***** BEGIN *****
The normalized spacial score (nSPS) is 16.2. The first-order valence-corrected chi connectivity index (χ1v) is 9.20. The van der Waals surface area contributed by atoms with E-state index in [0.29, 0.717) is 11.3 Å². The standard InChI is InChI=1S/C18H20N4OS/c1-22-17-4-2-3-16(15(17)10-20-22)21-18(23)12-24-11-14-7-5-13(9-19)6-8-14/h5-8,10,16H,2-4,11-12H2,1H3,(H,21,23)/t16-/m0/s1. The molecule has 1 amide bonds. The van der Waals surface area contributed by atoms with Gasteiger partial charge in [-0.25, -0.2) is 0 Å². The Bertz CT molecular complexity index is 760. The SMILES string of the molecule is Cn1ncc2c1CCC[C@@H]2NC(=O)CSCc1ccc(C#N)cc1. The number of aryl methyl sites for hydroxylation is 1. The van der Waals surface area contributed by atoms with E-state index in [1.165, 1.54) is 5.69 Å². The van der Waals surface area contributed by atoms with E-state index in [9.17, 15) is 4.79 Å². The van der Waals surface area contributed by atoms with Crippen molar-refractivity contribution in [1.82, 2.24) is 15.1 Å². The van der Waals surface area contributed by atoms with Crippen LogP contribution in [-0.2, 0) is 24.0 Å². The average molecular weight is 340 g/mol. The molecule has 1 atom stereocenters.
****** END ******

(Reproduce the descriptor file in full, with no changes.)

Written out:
The normalized spacial score (nSPS) is 16.2. The first-order valence-corrected chi connectivity index (χ1v) is 9.20. The van der Waals surface area contributed by atoms with E-state index in [0.29, 0.717) is 11.3 Å². The standard InChI is InChI=1S/C18H20N4OS/c1-22-17-4-2-3-16(15(17)10-20-22)21-18(23)12-24-11-14-7-5-13(9-19)6-8-14/h5-8,10,16H,2-4,11-12H2,1H3,(H,21,23)/t16-/m0/s1. The molecule has 1 amide bonds. The van der Waals surface area contributed by atoms with Gasteiger partial charge in [-0.25, -0.2) is 0 Å². The Bertz CT molecular complexity index is 760. The SMILES string of the molecule is Cn1ncc2c1CCC[C@@H]2NC(=O)CSCc1ccc(C#N)cc1. The number of aryl methyl sites for hydroxylation is 1. The van der Waals surface area contributed by atoms with E-state index in [1.165, 1.54) is 5.69 Å². The van der Waals surface area contributed by atoms with E-state index in [9.17, 15) is 4.79 Å². The van der Waals surface area contributed by atoms with Crippen molar-refractivity contribution in [1.82, 2.24) is 15.1 Å². The van der Waals surface area contributed by atoms with Crippen LogP contribution in [-0.2, 0) is 24.0 Å². The average molecular weight is 340 g/mol. The molecule has 1 atom stereocenters.